publication date: Oct. 30, 2020
Trials & Tribulations
Toward a new kind of lung cancer awareness: Addressing financial toxicity
By Vincent A. Miller, MD
Former chief medical officer, Foundation Medicine
November is Lung Cancer Awareness Month, a time to turn our attention to an issue that already warrants our focus year-round.
Lung cancer is a leading cause of cancer death in nearly every country on earth. In the United States alone, someone is diagnosed every two minutes, and every four minutes someone dies from this disease. But too often these fatalities aren’t the product of terminal illness—they’re preventable deaths caused by financial strain.
Over the last two decades, we’ve witnessed a realization of the goal of precision medicine in oncology, and thoracic oncology has been a crucial proving ground for new technologies and powerful, targeted therapeutics. These new therapies often offer enormous promise for patients who can access them—but in too many cases, the price of specialty drugs undermines that promise.
Basic market principles dictate that as we get better at producing something, prices should fall. That’s not happening here.
Unfortunately, the potential impact of these advances is limited by their cost and, ultimately, limits access to them. In 2000, a “standard” course of chemotherapy and some palliative radiation therapy for metastatic non-small lung cancer would cost approximately $56,000 over six months. Since then, we’ve been fortunate to see a decline in mortality and many with lung cancer are living longer due to these targeted therapy options.
But the average cost of these treatments can net out at nearly $250,000 annually for those people able to afford them–an obvious barrier in the choice for the hope of extending survival. So, it’s not surprising that a 2011 report found that lung cancer leads all other cancers, and all other malignancies, in causing people to declare bankruptcy.
Cost kills—literally. Studies have consistently found strong links between high out-of-pocket costs and treatment abandonment. When copays exceed $250, nearly 70 percent of patients stop filling their prescriptions. Financial insolvency is a proven risk factor for early mortality among cancer patients, and a recent report found the lung cancer mortality rate was 16.5% higher among residents of the poorest U.S. counties when compared to those in the most affluent ones.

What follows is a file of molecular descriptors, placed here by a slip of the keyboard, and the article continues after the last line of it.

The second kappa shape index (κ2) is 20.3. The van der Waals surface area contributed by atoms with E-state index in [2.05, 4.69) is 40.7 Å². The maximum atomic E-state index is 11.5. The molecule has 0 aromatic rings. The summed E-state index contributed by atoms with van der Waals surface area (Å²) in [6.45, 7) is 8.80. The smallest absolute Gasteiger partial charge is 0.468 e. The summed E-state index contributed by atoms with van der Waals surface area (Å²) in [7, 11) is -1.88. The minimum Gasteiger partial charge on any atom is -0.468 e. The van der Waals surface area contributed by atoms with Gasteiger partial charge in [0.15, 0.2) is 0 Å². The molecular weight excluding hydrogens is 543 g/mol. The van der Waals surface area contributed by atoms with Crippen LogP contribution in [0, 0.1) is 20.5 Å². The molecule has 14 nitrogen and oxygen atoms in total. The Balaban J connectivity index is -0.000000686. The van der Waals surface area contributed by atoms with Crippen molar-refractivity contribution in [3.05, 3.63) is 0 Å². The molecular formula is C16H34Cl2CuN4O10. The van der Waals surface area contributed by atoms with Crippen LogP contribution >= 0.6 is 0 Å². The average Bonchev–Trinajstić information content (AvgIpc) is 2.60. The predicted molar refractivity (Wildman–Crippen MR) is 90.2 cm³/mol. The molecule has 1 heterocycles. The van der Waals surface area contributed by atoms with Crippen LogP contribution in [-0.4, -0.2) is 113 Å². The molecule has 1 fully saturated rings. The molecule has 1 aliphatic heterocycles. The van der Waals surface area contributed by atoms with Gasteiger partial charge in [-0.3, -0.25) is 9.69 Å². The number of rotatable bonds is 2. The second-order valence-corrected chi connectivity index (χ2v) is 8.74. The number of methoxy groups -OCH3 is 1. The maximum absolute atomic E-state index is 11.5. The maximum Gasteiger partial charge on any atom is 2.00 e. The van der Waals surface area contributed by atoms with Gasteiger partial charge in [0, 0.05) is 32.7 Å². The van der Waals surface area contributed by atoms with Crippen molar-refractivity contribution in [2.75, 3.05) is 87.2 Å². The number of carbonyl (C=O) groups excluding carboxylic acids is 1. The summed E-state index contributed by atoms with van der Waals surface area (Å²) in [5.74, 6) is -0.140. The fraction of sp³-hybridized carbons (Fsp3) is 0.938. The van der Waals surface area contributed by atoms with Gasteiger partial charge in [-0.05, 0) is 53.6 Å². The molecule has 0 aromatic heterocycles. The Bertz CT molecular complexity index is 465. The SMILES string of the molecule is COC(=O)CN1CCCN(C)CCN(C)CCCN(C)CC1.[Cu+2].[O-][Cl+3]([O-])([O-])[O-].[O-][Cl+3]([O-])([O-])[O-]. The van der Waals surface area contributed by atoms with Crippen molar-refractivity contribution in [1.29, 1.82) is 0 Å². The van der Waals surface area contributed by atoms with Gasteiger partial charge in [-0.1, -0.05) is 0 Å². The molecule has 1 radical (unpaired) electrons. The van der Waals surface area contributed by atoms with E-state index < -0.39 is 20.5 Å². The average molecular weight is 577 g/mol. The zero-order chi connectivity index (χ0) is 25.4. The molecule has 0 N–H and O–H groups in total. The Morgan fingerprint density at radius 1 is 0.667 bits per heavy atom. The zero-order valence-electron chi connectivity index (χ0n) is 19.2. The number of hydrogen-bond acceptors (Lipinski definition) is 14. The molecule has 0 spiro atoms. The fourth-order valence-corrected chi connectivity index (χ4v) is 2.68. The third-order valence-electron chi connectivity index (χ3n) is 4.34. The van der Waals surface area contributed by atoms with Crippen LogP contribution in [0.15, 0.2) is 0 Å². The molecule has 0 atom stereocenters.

While soaring prices aren’t responsible for most of the 135,720 American lives that the American Cancer Society expects will be lost to lung cancer this year, they’re undeniably responsible for some. Whatever that number is, it’s too many.
Therefore, this month, when we talk about lung cancer awareness, we can’t just focus on breakthrough technologies and miracle treatments—we must commit ourselves to ensuring that those medical marvels become more affordable. We need a better way forward.
Radically reducing prices at the pharmacy will require a surgical tool: targeted competition. Many policymakers are discussing federal regulation as a way to bring down the price of drugs, but this is a blunt instrument. Competition can be more effective.
That’s the premise on which EQRx was founded: one of developing lower-cost, novel alternatives to compete with some of the most expensive drugs on the market with a mission to re-engineer the pharmaceutical process—reducing the cost of drug discovery, reimagining the drug delivery chain, and reforming the pricing model—at scale as a market-based disruptor.
To that end, we’ve just added two innovative checkpoint inhibitors (CPIs)—key tools in the arsenal against lung cancer—to our growing pipeline of novel therapies: a PD-L1 antibody, sugemalimab, and a PD-1 antibody, CS1003. Both are exceptional candidates from CStone Pharmaceuticals, with demonstrated efficacy and safety in various solid tumors and hematologic cancers, including non-small cell lung cancers.
CPIs—among other immunotherapies—are becoming the standard of care and the backbone for combination therapies for many cancer types of advanced cancer. But only when people can afford them. With this in-licensing agreement, we’re getting one step closer (or, technically, two) to addressing the well-established, often deadly cost burden of lung cancer.
We are doubling down on our commitment to addressing the established high cost burden associated with precision medicine-driven therapies, particularly for the treatment of lung cancer. This news comes on the heels of our recent in-licensing of almonertinib, a molecule that targets non-small-cell lung carcinomas with EGFR sensitizing mutations—a predictive biomarker present in nearly 20 percent of all non-small cell lung cancers.
These steps are just the beginning of our efforts to change the pricing of life-saving drugs. The soaring cost of such drugs is one of the great crises of our time—one we should be working to address all year, every year. In the past, lung cancer has been a source of immense oncological learning, and now, it offers another opportunity to prove a key concept: reducing drug prices by competing on cost.
This kind of innovation could save untold lives each year, bringing us into a new era of medicine—one in which patients can worry less about paying, and focus more on healing.